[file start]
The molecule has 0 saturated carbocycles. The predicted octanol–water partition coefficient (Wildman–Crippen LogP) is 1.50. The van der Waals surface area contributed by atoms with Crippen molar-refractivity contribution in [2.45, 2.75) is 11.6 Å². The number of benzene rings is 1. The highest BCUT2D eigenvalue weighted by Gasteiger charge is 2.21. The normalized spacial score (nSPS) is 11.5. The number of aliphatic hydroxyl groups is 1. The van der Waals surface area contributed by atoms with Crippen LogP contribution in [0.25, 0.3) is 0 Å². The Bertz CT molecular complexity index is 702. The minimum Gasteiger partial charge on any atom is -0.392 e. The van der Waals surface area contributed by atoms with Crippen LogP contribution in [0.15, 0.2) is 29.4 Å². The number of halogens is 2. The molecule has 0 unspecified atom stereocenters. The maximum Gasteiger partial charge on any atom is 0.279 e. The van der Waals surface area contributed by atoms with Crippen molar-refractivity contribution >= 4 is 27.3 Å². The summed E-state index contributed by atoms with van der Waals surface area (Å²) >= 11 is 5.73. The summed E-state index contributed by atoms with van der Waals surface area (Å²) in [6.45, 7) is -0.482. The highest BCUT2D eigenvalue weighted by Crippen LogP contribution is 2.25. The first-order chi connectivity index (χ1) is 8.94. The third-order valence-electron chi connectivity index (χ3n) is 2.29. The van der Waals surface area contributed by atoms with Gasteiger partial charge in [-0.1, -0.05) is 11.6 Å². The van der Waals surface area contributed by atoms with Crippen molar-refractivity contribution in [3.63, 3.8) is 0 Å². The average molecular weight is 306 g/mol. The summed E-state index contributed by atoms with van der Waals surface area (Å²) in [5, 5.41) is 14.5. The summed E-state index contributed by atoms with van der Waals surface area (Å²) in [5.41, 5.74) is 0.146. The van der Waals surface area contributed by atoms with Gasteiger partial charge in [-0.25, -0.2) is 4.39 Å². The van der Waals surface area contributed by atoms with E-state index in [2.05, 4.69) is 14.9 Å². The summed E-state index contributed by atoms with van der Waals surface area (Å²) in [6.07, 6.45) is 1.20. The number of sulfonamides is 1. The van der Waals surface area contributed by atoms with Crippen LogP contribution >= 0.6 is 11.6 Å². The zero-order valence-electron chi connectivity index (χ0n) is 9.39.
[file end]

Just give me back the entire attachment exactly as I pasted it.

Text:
The molecule has 0 saturated carbocycles. The predicted octanol–water partition coefficient (Wildman–Crippen LogP) is 1.50. The van der Waals surface area contributed by atoms with Crippen molar-refractivity contribution in [2.45, 2.75) is 11.6 Å². The number of benzene rings is 1. The highest BCUT2D eigenvalue weighted by Gasteiger charge is 2.21. The normalized spacial score (nSPS) is 11.5. The number of aliphatic hydroxyl groups is 1. The van der Waals surface area contributed by atoms with Crippen LogP contribution in [0.25, 0.3) is 0 Å². The Bertz CT molecular complexity index is 702. The minimum Gasteiger partial charge on any atom is -0.392 e. The van der Waals surface area contributed by atoms with Crippen LogP contribution in [0.15, 0.2) is 29.4 Å². The number of halogens is 2. The molecule has 0 unspecified atom stereocenters. The maximum Gasteiger partial charge on any atom is 0.279 e. The van der Waals surface area contributed by atoms with Crippen molar-refractivity contribution >= 4 is 27.3 Å². The summed E-state index contributed by atoms with van der Waals surface area (Å²) >= 11 is 5.73. The summed E-state index contributed by atoms with van der Waals surface area (Å²) in [6.45, 7) is -0.482. The highest BCUT2D eigenvalue weighted by Crippen LogP contribution is 2.25. The first-order chi connectivity index (χ1) is 8.94. The third-order valence-electron chi connectivity index (χ3n) is 2.29. The van der Waals surface area contributed by atoms with Gasteiger partial charge in [-0.1, -0.05) is 11.6 Å². The van der Waals surface area contributed by atoms with Crippen molar-refractivity contribution in [3.63, 3.8) is 0 Å². The average molecular weight is 306 g/mol. The summed E-state index contributed by atoms with van der Waals surface area (Å²) in [5, 5.41) is 14.5. The summed E-state index contributed by atoms with van der Waals surface area (Å²) in [5.41, 5.74) is 0.146. The van der Waals surface area contributed by atoms with Gasteiger partial charge in [-0.25, -0.2) is 4.39 Å². The van der Waals surface area contributed by atoms with E-state index in [2.05, 4.69) is 14.9 Å². The summed E-state index contributed by atoms with van der Waals surface area (Å²) in [6.07, 6.45) is 1.20. The number of sulfonamides is 1. The van der Waals surface area contributed by atoms with Crippen LogP contribution >= 0.6 is 11.6 Å². The zero-order valence-electron chi connectivity index (χ0n) is 9.39.